Psychiatrists used to test several things in your brain by asking you to explain what various proverbs mean. Because more than one things is being measured, the trend is away from this now, but you can cover a lot of ground quickly - getting a sense of not only ability to abstract, but whether high emotion words distract one. For example, "Don't throw the baby out with the bath water," might provoke an isolated-feeling person to get hung up on the part that a baby is being thrown out. A person of limited intellect might make no sense of it at all.
"The grass is always greener on the other side of the fence" was a popular first proverb. Its abstraction was minimal, and there were no emotion-laden words in it. No obvious ones, anyway. Psychotic people can become stimulated by pretty unlikely things. But most people would get this one right. They had heard some variant of it and understood the comment.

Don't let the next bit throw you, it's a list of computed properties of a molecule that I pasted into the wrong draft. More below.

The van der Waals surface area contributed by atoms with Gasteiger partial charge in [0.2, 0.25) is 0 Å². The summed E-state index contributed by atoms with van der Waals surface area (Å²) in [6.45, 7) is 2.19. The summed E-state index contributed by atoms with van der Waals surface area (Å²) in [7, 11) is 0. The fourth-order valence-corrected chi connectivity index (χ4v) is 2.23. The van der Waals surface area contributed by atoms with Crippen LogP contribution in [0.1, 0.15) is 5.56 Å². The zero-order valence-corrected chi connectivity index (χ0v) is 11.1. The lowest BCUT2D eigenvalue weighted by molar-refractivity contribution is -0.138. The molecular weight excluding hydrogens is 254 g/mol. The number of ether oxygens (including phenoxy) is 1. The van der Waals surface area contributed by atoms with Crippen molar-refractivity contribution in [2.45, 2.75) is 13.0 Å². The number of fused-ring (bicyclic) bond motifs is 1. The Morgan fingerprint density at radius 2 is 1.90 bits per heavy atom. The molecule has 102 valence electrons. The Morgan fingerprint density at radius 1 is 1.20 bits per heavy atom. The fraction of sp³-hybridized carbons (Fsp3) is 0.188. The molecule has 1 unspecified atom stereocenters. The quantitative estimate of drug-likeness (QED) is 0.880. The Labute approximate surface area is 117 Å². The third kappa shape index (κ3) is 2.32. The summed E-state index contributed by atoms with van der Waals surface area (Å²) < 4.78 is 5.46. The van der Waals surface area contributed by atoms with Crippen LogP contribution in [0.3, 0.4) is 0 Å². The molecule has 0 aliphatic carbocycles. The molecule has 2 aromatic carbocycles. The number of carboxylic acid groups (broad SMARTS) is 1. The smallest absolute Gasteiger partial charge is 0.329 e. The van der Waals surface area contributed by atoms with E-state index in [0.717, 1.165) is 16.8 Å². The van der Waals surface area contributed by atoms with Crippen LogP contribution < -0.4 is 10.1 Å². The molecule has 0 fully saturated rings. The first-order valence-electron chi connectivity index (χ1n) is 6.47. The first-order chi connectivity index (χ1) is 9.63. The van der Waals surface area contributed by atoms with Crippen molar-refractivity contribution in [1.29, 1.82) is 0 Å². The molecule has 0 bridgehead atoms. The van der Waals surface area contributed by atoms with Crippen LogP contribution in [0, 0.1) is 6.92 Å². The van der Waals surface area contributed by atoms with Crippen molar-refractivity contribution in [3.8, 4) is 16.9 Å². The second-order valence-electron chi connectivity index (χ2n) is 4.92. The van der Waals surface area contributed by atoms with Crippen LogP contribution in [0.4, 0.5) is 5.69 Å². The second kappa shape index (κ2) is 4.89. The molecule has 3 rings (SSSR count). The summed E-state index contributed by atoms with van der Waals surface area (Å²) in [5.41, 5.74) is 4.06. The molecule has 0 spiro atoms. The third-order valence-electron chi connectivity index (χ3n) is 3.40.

Intentionally more problematic, because it is both more abstract and more ambiguous, is "People who live in glass houses shouldn't throw stones." Even if you know it well and get the point upon hearing it, it's a little difficult to put into words the first time. I never quite worked out for myself, however: is the important part of "glass" in the proverb that it is brittle or that it is transparent? Both preserve the sense of the proverb, though with a different feeling. Perhaps they are also meant to reinforce each other, giving one a double reason not to throw stones.
Which aspect dominates for you in contemplating the proverb?